Regain a radiant, relaxed, younger-looking forehead:

A forehead occupies about one third of one’s face and is defined by two lines – hair line and eyebrows.

Depending upon these boundaries, foreheads vary between large or small foreheads. Foreheads may also be convex, rectilinear or slightly concave with a dip in the middle.

The shape of a forehead is important since it influences our perception of age and femininity. A convex forehead recalls that of a baby or doll thus giving an impression of youth. Men are more likely to have rectilinear or concave foreheads. There is a certain harmony between nose and forehead. A slightly turned up nose can only look harmonious with a convex forehead whereas a large nose with a bump must be paired with a rectilinear or bumpy forehead.

This may explain the feeling of disharmony felt after rhinoplasty when a nose is pretty but does not fit with the rest of the face.

A forehead is valued by its size and the number of more or less deep wrinkles. A very high forehead often gives an impression of age since it symbolises loss of hair or its decline.

Similarly, horizontal and vertical wrinkles between the eyebrows reveal a person’s emotional attitude: worry, stress etc. A heavily wrinkled forehead gives a negative impression of age because the wrinkles are due to unconscious lifting of the eyebrows to combat drooping eyelids. A relatively smooth yet mobile forehead, medium sized, with not too many wrinkles, and which is slightly convex helps give an impression of youth.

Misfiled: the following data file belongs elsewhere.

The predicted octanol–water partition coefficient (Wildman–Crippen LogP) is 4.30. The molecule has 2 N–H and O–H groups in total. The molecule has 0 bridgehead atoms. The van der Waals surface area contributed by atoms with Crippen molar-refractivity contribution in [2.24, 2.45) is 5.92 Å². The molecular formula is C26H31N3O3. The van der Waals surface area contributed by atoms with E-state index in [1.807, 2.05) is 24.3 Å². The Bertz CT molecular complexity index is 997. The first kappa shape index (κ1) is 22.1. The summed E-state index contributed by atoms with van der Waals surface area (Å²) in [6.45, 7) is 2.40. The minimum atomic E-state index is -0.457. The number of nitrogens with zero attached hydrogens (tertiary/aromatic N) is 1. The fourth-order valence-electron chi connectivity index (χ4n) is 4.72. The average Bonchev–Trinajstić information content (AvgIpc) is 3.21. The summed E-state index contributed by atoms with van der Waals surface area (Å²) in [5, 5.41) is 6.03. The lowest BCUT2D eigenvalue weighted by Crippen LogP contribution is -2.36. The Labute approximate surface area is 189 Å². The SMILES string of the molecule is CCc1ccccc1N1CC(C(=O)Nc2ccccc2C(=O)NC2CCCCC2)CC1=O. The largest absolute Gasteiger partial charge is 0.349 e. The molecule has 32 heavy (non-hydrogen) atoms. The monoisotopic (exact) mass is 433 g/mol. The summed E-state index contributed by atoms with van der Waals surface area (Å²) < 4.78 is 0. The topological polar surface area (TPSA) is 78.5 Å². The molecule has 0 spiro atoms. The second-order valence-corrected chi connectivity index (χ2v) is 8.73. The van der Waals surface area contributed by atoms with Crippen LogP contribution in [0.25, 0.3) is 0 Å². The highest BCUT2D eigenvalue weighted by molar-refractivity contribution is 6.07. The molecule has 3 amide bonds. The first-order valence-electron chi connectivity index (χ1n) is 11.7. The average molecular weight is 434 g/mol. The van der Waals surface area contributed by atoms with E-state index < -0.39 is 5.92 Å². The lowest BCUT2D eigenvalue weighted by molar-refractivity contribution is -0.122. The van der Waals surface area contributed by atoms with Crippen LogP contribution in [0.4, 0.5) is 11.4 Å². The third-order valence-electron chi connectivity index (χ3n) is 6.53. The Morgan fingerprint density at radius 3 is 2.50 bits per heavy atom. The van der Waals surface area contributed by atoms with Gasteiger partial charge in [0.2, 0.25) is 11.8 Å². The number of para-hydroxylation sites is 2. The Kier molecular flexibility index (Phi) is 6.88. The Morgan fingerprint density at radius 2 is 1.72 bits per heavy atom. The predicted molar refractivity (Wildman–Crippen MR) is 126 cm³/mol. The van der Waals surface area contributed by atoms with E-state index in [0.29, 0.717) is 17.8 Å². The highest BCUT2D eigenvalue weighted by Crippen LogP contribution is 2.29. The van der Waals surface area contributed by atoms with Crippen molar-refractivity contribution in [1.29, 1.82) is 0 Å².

These factors are all to be taken into consideration and analysed before undergoing treatment.

Even though several surgical techniques exist to smooth foreheads (a lift), non-surgical techniques are also available.

Soft non-surgical techniques (light):

These medical treatments are performed in the practice using injectables: botulinic toxin and hyaluronic acids… The post-operative follow-ups are simple.

Hyaluronic acid allows to fill a hollow forehead to make it convex, advance the brow bone to lessen an impression of bulging eyes or to optically diminish the length of the nose. Brow bones ossify with age and filling them lifts the brow and rejuvenates the look.

Botulinic toxin will be used primarily for asymmetric brows and to-day it is possible to alter the eyebrows’ position to give a more youthful look. To do so, the middle third is slightly lowered, and the outer edge lightly lifted while avoiding the witch face look, which is avoiding too wide a of spacing.

Simple or advanced surgical techniques:

Surgical treatment proves necessary in only a few cases:


  • Frontal lift (endoscopic or not with scars in the hairline) to increase the size of the forehead, to elevate the eyebrows or to surgically eliminate too strong muscles (lion’s wrinkle).
  • Temporal lift to raise the tail of the eyebrow when this cannot be done with toxin, and smooth crow’s feet.
  • And also to directly excise a strip of skin above the eyebrow in order to lift the brow and position it as requested. The intervention is performed under local anaesthesia. Scarring is hidden within the eyebrow. The safety of the intervention and its effectiveness are much appreciated.
  • Finally, there is a new technique – permanent suspension threads can reposition eyebrows, open up the eye or slightly change its shape (almond-shaped eyes or “cat eyes”). The technique is performed under local anaesthesia with immediate results despite a possible slight swelling.